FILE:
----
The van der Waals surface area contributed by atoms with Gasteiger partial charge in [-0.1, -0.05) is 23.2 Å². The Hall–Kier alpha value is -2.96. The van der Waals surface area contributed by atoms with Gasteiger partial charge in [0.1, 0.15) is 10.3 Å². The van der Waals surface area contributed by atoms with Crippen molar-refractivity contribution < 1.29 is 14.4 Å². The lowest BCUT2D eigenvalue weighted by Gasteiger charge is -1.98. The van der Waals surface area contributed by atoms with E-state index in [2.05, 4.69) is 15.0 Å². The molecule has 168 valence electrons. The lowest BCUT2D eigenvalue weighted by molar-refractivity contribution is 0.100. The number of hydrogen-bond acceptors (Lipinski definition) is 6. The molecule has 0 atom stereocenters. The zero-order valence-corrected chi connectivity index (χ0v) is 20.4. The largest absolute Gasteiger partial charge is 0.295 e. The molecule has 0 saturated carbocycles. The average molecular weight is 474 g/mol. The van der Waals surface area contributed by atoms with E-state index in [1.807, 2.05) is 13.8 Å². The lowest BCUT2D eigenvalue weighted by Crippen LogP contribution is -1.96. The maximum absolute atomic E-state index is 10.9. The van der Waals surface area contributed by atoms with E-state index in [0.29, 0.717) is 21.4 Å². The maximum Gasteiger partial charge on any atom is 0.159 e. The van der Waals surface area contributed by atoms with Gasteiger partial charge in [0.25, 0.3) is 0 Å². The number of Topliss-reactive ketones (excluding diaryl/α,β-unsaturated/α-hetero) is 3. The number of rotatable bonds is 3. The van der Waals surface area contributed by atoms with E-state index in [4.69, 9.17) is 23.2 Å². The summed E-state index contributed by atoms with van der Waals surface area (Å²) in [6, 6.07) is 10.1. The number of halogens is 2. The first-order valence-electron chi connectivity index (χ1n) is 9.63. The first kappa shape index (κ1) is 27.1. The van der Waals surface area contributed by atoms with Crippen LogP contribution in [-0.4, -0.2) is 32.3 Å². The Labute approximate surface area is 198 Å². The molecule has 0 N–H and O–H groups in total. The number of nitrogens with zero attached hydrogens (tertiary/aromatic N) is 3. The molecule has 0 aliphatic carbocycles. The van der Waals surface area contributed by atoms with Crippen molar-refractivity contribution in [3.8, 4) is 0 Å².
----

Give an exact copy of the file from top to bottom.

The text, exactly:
The van der Waals surface area contributed by atoms with Gasteiger partial charge in [-0.1, -0.05) is 23.2 Å². The Hall–Kier alpha value is -2.96. The van der Waals surface area contributed by atoms with Gasteiger partial charge in [0.1, 0.15) is 10.3 Å². The van der Waals surface area contributed by atoms with Crippen molar-refractivity contribution < 1.29 is 14.4 Å². The lowest BCUT2D eigenvalue weighted by Gasteiger charge is -1.98. The van der Waals surface area contributed by atoms with E-state index in [2.05, 4.69) is 15.0 Å². The molecule has 168 valence electrons. The lowest BCUT2D eigenvalue weighted by molar-refractivity contribution is 0.100. The number of hydrogen-bond acceptors (Lipinski definition) is 6. The molecule has 0 atom stereocenters. The zero-order valence-corrected chi connectivity index (χ0v) is 20.4. The largest absolute Gasteiger partial charge is 0.295 e. The molecule has 0 saturated carbocycles. The average molecular weight is 474 g/mol. The van der Waals surface area contributed by atoms with E-state index in [1.807, 2.05) is 13.8 Å². The lowest BCUT2D eigenvalue weighted by Crippen LogP contribution is -1.96. The maximum absolute atomic E-state index is 10.9. The van der Waals surface area contributed by atoms with E-state index in [0.29, 0.717) is 21.4 Å². The maximum Gasteiger partial charge on any atom is 0.159 e. The van der Waals surface area contributed by atoms with Gasteiger partial charge in [0.25, 0.3) is 0 Å². The number of Topliss-reactive ketones (excluding diaryl/α,β-unsaturated/α-hetero) is 3. The number of rotatable bonds is 3. The van der Waals surface area contributed by atoms with E-state index in [4.69, 9.17) is 23.2 Å². The summed E-state index contributed by atoms with van der Waals surface area (Å²) in [6, 6.07) is 10.1. The number of halogens is 2. The first-order valence-electron chi connectivity index (χ1n) is 9.63. The first kappa shape index (κ1) is 27.1. The van der Waals surface area contributed by atoms with Crippen LogP contribution in [-0.4, -0.2) is 32.3 Å². The Labute approximate surface area is 198 Å². The molecule has 0 N–H and O–H groups in total. The number of nitrogens with zero attached hydrogens (tertiary/aromatic N) is 3. The molecule has 0 aliphatic carbocycles. The van der Waals surface area contributed by atoms with Crippen molar-refractivity contribution in [3.8, 4) is 0 Å².